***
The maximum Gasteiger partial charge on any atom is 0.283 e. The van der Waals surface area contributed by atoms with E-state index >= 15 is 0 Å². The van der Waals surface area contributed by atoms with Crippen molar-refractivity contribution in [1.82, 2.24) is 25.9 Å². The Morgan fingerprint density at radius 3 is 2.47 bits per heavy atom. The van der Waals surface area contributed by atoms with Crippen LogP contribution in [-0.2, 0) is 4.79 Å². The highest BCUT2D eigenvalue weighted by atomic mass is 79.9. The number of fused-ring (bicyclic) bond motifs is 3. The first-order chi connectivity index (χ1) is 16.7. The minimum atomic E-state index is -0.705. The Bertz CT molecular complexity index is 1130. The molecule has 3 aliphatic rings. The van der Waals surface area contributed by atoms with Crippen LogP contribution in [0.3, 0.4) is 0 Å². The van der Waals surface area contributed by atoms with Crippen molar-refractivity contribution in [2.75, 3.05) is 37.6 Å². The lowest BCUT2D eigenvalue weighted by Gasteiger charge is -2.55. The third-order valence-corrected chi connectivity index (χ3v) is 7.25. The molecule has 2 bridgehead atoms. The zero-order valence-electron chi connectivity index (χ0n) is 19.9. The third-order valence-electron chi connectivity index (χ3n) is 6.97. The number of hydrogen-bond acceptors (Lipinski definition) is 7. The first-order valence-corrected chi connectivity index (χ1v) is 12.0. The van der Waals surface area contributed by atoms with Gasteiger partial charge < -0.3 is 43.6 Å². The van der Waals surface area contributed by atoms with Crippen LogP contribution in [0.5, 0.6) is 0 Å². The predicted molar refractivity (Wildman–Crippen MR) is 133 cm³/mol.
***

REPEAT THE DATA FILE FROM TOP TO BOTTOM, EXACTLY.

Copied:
The maximum Gasteiger partial charge on any atom is 0.283 e. The van der Waals surface area contributed by atoms with E-state index >= 15 is 0 Å². The van der Waals surface area contributed by atoms with Crippen molar-refractivity contribution in [1.82, 2.24) is 25.9 Å². The Morgan fingerprint density at radius 3 is 2.47 bits per heavy atom. The van der Waals surface area contributed by atoms with Crippen LogP contribution in [-0.2, 0) is 4.79 Å². The highest BCUT2D eigenvalue weighted by atomic mass is 79.9. The number of fused-ring (bicyclic) bond motifs is 3. The first-order chi connectivity index (χ1) is 16.7. The minimum atomic E-state index is -0.705. The Bertz CT molecular complexity index is 1130. The molecule has 3 aliphatic rings. The van der Waals surface area contributed by atoms with Crippen LogP contribution in [0.3, 0.4) is 0 Å². The van der Waals surface area contributed by atoms with Crippen molar-refractivity contribution in [2.75, 3.05) is 37.6 Å². The lowest BCUT2D eigenvalue weighted by Gasteiger charge is -2.55. The third-order valence-corrected chi connectivity index (χ3v) is 7.25. The molecule has 2 bridgehead atoms. The zero-order valence-electron chi connectivity index (χ0n) is 19.9. The third-order valence-electron chi connectivity index (χ3n) is 6.97. The number of hydrogen-bond acceptors (Lipinski definition) is 7. The first-order valence-corrected chi connectivity index (χ1v) is 12.0. The van der Waals surface area contributed by atoms with Gasteiger partial charge < -0.3 is 43.6 Å². The van der Waals surface area contributed by atoms with Crippen LogP contribution in [0.5, 0.6) is 0 Å². The predicted molar refractivity (Wildman–Crippen MR) is 133 cm³/mol.